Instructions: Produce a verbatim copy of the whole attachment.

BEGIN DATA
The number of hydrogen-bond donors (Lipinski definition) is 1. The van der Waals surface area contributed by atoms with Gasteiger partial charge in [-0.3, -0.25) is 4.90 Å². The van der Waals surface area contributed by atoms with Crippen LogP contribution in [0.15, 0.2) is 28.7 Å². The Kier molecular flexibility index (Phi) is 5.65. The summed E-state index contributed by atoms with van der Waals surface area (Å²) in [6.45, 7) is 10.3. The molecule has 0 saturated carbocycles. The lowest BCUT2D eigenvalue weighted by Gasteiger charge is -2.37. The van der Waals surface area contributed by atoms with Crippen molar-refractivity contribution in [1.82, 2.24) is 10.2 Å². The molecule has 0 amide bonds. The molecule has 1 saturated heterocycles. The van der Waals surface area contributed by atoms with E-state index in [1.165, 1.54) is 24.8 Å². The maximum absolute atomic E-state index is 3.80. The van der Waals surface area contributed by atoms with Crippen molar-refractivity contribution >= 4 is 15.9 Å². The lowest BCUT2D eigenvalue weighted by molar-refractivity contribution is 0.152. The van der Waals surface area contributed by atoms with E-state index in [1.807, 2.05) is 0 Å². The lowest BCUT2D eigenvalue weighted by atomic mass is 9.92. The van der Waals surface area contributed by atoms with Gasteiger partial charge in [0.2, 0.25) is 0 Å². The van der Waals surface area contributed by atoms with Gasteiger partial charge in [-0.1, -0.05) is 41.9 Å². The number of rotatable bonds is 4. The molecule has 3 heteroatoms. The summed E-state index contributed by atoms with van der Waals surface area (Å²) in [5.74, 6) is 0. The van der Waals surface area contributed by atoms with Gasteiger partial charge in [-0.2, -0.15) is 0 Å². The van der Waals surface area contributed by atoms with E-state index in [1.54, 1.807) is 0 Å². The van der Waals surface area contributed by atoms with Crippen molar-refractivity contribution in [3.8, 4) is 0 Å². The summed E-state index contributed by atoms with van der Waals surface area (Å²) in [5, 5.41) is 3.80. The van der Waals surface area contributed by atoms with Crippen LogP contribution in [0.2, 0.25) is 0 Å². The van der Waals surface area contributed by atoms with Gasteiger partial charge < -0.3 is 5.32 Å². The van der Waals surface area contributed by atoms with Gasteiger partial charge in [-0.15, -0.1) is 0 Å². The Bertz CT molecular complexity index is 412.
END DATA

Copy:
The number of hydrogen-bond donors (Lipinski definition) is 1. The van der Waals surface area contributed by atoms with Gasteiger partial charge in [-0.3, -0.25) is 4.90 Å². The van der Waals surface area contributed by atoms with Crippen LogP contribution in [0.15, 0.2) is 28.7 Å². The Kier molecular flexibility index (Phi) is 5.65. The summed E-state index contributed by atoms with van der Waals surface area (Å²) in [6.45, 7) is 10.3. The molecule has 0 saturated carbocycles. The lowest BCUT2D eigenvalue weighted by Gasteiger charge is -2.37. The van der Waals surface area contributed by atoms with Crippen molar-refractivity contribution in [1.82, 2.24) is 10.2 Å². The molecule has 0 amide bonds. The molecule has 1 saturated heterocycles. The van der Waals surface area contributed by atoms with E-state index in [1.165, 1.54) is 24.8 Å². The maximum absolute atomic E-state index is 3.80. The van der Waals surface area contributed by atoms with Crippen molar-refractivity contribution >= 4 is 15.9 Å². The lowest BCUT2D eigenvalue weighted by molar-refractivity contribution is 0.152. The van der Waals surface area contributed by atoms with E-state index in [1.807, 2.05) is 0 Å². The lowest BCUT2D eigenvalue weighted by atomic mass is 9.92. The van der Waals surface area contributed by atoms with Gasteiger partial charge in [0.2, 0.25) is 0 Å². The van der Waals surface area contributed by atoms with Gasteiger partial charge in [-0.1, -0.05) is 41.9 Å². The number of rotatable bonds is 4. The molecule has 3 heteroatoms. The summed E-state index contributed by atoms with van der Waals surface area (Å²) in [5.74, 6) is 0. The van der Waals surface area contributed by atoms with Gasteiger partial charge in [-0.2, -0.15) is 0 Å². The van der Waals surface area contributed by atoms with E-state index in [1.54, 1.807) is 0 Å². The van der Waals surface area contributed by atoms with Crippen molar-refractivity contribution in [3.8, 4) is 0 Å². The summed E-state index contributed by atoms with van der Waals surface area (Å²) in [5, 5.41) is 3.80. The van der Waals surface area contributed by atoms with Crippen LogP contribution in [0.2, 0.25) is 0 Å². The van der Waals surface area contributed by atoms with Gasteiger partial charge < -0.3 is 5.32 Å². The van der Waals surface area contributed by atoms with Gasteiger partial charge in [-0.15, -0.1) is 0 Å². The Bertz CT molecular complexity index is 412.